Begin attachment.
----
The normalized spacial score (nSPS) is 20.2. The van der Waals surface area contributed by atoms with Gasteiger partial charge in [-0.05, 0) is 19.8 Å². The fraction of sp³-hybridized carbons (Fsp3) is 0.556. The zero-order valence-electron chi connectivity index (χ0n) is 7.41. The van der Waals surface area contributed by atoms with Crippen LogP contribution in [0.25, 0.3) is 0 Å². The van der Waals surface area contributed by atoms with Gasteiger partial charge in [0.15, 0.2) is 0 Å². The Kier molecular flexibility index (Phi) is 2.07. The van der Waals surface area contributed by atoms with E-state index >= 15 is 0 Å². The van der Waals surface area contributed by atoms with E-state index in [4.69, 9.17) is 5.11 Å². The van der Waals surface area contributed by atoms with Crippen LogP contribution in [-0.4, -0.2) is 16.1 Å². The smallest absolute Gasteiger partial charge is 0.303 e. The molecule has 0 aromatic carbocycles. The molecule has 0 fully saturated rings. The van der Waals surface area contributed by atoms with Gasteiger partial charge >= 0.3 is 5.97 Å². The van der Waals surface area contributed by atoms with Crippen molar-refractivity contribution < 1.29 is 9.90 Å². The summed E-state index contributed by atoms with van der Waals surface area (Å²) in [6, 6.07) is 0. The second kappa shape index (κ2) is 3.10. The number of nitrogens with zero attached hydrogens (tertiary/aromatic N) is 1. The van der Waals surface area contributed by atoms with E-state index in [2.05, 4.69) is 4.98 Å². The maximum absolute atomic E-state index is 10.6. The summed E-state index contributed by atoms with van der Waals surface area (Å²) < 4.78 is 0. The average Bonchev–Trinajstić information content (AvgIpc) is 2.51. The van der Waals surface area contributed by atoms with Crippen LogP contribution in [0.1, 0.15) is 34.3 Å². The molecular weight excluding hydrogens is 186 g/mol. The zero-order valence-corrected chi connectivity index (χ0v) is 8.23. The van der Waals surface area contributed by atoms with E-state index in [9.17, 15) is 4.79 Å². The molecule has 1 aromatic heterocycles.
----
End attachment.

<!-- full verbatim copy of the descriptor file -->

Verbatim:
The normalized spacial score (nSPS) is 20.2. The van der Waals surface area contributed by atoms with Gasteiger partial charge in [-0.05, 0) is 19.8 Å². The fraction of sp³-hybridized carbons (Fsp3) is 0.556. The zero-order valence-electron chi connectivity index (χ0n) is 7.41. The van der Waals surface area contributed by atoms with Crippen LogP contribution in [0.25, 0.3) is 0 Å². The van der Waals surface area contributed by atoms with Gasteiger partial charge in [0.15, 0.2) is 0 Å². The Kier molecular flexibility index (Phi) is 2.07. The van der Waals surface area contributed by atoms with E-state index >= 15 is 0 Å². The van der Waals surface area contributed by atoms with E-state index in [4.69, 9.17) is 5.11 Å². The van der Waals surface area contributed by atoms with Crippen LogP contribution in [-0.4, -0.2) is 16.1 Å². The smallest absolute Gasteiger partial charge is 0.303 e. The molecule has 0 aromatic carbocycles. The molecule has 0 fully saturated rings. The van der Waals surface area contributed by atoms with Gasteiger partial charge >= 0.3 is 5.97 Å². The van der Waals surface area contributed by atoms with Crippen molar-refractivity contribution < 1.29 is 9.90 Å². The summed E-state index contributed by atoms with van der Waals surface area (Å²) in [6, 6.07) is 0. The second kappa shape index (κ2) is 3.10. The number of nitrogens with zero attached hydrogens (tertiary/aromatic N) is 1. The van der Waals surface area contributed by atoms with E-state index in [2.05, 4.69) is 4.98 Å². The maximum absolute atomic E-state index is 10.6. The summed E-state index contributed by atoms with van der Waals surface area (Å²) < 4.78 is 0. The average Bonchev–Trinajstić information content (AvgIpc) is 2.51. The van der Waals surface area contributed by atoms with Crippen LogP contribution in [0.1, 0.15) is 34.3 Å². The molecular weight excluding hydrogens is 186 g/mol. The zero-order valence-corrected chi connectivity index (χ0v) is 8.23. The van der Waals surface area contributed by atoms with E-state index in [9.17, 15) is 4.79 Å². The molecule has 1 aromatic heterocycles.